Hong Kong rejects PLA’s offer of help during typhoon
Hong Kong has never sought PLA help since the 1997 handover; Chinese troops assisted Macau in disaster relief in 2017
According to a statement by the People’s Liberation Army, its Hong Kong garrison’s 6,000-strong force “seized an opportunity” during the passage of Super Typhoon Mangkhut to undertake a mock exercise where it faced an emergency call-out to steer dozens of warships and helicopters to shelter.
The PLA division in the former British colony also noted that its troops had always remained deployment-ready throughout a typhoon to save lives and protect people’s properties and their valuables, should the Hong Kong government request their involvement in disaster relief.
The city’s government has never asked for the PLA’s help since its handover to Chinese rule in 1997.
No serious casualties have been reported in Hong Kong despite the fact that Mangkhut is the strongest typhoon to have hit the city since meteorological records began in the 1940s. The city suffered damage to roads and railways due to fallen trees as well as experiencing some flooding in low-lying areas.
The China News Service reported on Sunday that the PLA’s Type 037 and Type 056 corvettes as well as Type 074 landing ships had been evacuated from a naval base on Stonecutters Island in West Kowloon. They were relocated to a nearby typhoon shelter, and the garrison’s Z-8 and Z-9 military utility helicopters were also moved into hangars before the typhoon hit Hong Kong.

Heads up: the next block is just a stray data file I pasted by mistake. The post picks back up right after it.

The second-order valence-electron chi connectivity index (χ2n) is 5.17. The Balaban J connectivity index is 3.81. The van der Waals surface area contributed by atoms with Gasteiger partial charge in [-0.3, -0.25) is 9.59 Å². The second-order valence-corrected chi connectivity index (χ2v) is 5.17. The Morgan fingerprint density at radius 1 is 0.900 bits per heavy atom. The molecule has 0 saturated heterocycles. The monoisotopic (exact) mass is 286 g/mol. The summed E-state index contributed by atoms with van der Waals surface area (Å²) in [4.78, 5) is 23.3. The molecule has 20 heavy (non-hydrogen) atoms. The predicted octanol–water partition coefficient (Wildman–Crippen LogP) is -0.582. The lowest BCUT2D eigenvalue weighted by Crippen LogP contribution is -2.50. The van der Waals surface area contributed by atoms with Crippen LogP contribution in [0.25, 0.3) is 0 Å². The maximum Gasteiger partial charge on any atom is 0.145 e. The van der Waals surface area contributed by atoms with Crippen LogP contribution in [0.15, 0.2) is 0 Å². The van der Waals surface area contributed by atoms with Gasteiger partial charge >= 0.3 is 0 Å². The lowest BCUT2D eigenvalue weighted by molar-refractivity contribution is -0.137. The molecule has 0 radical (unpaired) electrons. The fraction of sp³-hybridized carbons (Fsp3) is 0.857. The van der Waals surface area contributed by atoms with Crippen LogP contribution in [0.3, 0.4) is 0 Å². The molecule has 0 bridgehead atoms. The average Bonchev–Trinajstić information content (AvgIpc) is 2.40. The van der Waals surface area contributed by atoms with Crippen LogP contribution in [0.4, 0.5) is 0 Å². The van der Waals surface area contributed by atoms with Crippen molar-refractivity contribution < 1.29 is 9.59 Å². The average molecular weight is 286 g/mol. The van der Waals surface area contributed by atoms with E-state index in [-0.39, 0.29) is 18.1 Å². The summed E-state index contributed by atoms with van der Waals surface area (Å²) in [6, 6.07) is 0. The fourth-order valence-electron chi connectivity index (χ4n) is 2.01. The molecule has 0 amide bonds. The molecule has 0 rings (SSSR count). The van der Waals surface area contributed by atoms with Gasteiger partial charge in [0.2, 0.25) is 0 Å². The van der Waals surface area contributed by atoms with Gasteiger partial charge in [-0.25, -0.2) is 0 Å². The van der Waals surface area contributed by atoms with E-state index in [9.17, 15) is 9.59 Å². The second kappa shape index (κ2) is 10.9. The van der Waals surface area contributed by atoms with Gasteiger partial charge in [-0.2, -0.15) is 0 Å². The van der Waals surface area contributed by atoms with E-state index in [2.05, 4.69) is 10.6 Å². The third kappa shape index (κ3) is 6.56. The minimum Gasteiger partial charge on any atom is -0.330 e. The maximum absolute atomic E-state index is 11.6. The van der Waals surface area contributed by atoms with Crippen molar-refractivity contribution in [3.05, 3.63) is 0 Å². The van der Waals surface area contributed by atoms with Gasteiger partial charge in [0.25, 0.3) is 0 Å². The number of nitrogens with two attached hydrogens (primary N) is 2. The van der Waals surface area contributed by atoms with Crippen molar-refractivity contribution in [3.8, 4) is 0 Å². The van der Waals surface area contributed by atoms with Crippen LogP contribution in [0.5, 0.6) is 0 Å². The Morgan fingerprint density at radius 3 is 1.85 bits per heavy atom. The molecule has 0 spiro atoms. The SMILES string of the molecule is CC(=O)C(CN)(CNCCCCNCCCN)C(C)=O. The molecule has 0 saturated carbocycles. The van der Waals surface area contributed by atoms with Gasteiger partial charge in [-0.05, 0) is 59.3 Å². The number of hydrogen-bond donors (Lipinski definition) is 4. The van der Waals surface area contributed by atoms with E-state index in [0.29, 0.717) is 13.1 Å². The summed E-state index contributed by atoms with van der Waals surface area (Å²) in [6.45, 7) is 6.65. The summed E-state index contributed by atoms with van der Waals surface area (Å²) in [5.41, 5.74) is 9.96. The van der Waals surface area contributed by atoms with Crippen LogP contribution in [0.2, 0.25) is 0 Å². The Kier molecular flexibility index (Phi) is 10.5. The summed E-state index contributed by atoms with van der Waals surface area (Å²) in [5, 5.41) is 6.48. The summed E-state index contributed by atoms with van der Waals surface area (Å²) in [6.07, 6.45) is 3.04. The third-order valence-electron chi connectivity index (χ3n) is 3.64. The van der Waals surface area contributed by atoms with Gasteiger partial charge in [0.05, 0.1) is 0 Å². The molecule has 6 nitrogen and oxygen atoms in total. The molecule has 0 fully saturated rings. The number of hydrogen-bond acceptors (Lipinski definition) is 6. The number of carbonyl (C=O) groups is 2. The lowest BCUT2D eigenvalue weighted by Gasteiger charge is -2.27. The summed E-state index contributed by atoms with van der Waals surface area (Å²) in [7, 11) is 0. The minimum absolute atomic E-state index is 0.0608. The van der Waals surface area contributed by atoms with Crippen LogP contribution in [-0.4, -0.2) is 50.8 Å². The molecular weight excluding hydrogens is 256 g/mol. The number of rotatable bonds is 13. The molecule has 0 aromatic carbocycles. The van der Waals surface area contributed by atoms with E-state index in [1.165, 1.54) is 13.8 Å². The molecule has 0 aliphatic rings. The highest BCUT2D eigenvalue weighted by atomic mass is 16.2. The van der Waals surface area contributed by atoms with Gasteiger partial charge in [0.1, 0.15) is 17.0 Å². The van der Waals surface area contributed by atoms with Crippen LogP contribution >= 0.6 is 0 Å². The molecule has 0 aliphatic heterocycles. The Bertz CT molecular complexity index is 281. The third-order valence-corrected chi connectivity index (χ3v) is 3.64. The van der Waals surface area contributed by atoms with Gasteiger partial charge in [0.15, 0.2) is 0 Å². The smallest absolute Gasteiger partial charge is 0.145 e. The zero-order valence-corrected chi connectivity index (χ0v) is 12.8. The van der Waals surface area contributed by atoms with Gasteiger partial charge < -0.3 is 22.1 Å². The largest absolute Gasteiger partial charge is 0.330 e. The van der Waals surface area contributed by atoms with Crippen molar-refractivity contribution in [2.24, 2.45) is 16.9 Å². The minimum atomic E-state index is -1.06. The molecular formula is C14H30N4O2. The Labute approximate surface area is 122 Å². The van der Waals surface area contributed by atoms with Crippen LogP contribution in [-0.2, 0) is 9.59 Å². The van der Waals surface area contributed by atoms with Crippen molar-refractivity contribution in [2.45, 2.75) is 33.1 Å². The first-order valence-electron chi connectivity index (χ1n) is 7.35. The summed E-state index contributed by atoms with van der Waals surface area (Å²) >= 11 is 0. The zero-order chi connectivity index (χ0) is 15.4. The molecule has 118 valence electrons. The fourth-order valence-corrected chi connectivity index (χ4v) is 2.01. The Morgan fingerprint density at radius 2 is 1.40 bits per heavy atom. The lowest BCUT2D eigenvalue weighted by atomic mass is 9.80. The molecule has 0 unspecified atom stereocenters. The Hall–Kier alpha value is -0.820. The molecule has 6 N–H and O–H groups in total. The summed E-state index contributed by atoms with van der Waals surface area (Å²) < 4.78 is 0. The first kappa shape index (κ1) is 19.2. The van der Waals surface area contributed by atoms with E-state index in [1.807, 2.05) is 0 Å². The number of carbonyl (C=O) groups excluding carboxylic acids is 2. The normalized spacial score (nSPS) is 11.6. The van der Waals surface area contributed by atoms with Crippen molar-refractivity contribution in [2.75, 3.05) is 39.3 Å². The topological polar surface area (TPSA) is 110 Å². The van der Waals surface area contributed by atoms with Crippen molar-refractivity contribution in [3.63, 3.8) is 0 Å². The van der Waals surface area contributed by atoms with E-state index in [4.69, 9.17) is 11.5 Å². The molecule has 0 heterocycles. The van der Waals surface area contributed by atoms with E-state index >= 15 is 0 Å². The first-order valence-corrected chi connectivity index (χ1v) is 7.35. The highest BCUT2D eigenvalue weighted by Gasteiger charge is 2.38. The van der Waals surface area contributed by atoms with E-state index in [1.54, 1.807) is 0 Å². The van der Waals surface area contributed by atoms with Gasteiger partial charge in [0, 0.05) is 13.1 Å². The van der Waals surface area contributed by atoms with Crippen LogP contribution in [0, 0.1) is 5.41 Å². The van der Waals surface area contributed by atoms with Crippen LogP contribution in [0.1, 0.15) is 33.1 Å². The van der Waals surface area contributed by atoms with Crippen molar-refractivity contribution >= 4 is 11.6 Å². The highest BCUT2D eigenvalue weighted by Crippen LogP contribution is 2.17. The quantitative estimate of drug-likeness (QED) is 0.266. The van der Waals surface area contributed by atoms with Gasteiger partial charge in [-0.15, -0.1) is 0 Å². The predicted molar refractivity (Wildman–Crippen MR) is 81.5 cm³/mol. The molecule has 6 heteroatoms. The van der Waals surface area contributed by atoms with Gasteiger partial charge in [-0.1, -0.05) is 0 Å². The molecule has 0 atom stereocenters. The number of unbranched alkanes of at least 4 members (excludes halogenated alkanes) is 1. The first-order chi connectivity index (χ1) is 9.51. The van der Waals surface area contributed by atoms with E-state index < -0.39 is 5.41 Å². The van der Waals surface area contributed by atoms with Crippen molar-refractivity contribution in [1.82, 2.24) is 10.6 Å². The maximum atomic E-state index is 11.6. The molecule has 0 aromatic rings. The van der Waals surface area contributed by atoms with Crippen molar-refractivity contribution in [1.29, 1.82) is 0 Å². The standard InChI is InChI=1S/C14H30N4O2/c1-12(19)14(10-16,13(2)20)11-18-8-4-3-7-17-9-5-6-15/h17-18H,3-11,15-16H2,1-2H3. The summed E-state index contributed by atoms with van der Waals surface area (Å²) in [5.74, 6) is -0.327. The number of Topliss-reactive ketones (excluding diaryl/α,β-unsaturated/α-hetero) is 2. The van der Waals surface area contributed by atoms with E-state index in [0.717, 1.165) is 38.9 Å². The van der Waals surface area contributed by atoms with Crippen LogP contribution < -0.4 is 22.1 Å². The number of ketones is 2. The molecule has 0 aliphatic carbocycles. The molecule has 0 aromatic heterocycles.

Other equipment on the force’s firing range in the western New Territories as well as the radar and antenna structures on top of the 957-meter Tai Mo Shan, one of the highest peaks in southern China, were all reinforced ahead of the typhoon’s arrival.
A PLA spokesman stressed that its warships and helicopters were strong enough to withstand a Category 12 typhoon and the evacuation drill was meant to test the force’s emergency-response mechanisms and chain of command. He emphasized that the force always stood ready to mobilize its solders to respond to a typhoon and save the lives of Hong Kong people, whenever requested by the government of the semi-autonomous city.
In August 2017, more than 1,000 members of the PLA’s garrison stationed in the former Portuguese enclave of Macau rushed to offer assistance in the aftermath of devastating flooding brought by Super Typhoon Hato. The typhoon claimed 10 lives and left hundreds hospitalized.
The Chinese troops scoured ruins and debris for survivors and sprayed deodorant and disinfectant in muddy streets as requested by the Macau government.
That operation marked the first PLA deployment since Macau’s 1999 handover.
When asked if Hong Kong would one day seek help from the Chinese military in the event of such a disaster, Hong Kong Chief Executive Carrie Lam said she would not answer hypothetical questions, adding that there were mechanisms for PLA involvement in disaster relief or maintaining social order in place, but that she had every confidence in the city’s own first responders.
Local lawmaker Regina Ip, a former security minister, said Hong Kong had in place a contingency response that had proved highly reliable. Loss of life has been extremely rare during severe typhoons in recent decades thanks to its world-class infrastructure and first responders.